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Staying calm could well be mistaken as false weakness

By Gregory Yingnien Tsang (Global Times)

08:08, August 30, 2012

Editor's Note:

The Diaoyu Islands dispute touches the nerves of many in China. Facing rising tensions with Japan, there is a growing clamor for national cohesion and cooperation across the Straits. However, it seems rather difficult for Taiwan authorities to accept this. How should we interpret Taiwan's position over the Diaoyu Islands? Is unifying all Chinese to defend sovereignty possible? Two scholars share their views with the Global Times.


Forty years ago, the US unilaterally transferred to Tokyo the administration of the Diaoyu Islands and adjacent islets, which belong to China. Soon after the handover, movements organized by Chinese students abroad spread vigorously in US and Canadian colleges and universities to safeguard the Diaoyu Islands.

Many Chinese professors on US campuses tirelessly wrote articles to present historical evidence of Chinese territorial claim to these islands.

That year, I was the president of the Diaoyu Islands Movement Committee of the University of Washington. Most of the students, myself included, came from Taiwan and Hong Kong, but our cohesion as Chinese was apparently consolidated due to the astonishing move of the Nixon administration.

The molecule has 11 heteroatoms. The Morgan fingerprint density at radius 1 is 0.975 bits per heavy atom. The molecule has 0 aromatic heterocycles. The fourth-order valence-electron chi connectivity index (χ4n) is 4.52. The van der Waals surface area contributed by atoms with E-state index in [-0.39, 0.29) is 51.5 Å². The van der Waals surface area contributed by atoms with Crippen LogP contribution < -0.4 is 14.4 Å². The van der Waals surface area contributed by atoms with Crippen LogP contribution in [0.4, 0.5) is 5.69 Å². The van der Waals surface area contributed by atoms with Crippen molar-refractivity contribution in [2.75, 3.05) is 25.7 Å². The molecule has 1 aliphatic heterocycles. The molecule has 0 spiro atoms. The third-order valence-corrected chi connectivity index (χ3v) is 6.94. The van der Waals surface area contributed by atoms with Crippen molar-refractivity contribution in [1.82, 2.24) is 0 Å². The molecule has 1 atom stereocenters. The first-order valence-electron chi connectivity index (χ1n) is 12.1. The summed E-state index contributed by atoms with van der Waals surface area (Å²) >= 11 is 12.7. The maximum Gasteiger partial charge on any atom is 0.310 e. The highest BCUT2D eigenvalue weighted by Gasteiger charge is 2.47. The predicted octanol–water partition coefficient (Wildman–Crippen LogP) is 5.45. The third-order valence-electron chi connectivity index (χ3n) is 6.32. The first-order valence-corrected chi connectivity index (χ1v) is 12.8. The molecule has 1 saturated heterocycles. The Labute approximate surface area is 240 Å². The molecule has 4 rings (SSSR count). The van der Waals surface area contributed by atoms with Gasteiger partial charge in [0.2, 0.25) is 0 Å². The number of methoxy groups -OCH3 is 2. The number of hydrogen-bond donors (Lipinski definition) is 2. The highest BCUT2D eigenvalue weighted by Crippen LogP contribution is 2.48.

A big rally in Seattle was held, joined by more than 1,000 Chinese participants. We walked toward the Japanese consulate general in Seattle, and presented our letter of protest, requiring the return of the Diaoyu Islands to China.

Back then, the Taiwan leadership dared not to take a tough line with the US and Japan, as the latter two were influential over keeping Taiwan's UN membership. However at the grass-roots level, all Chinese were uniting. Later on, several Taiwanese graduates from US universities, who were very active in the student movements to safeguard Diaoyu, went to work in the Chinese delegation at the UN.

The Chinese activists' landing on Diaoyu in mid-August reminded me of that chapter of history. Over the past four decades, regional dynamics have undergone a great shake-up. China should make a major endeavor to break the Diaoyu impasse.
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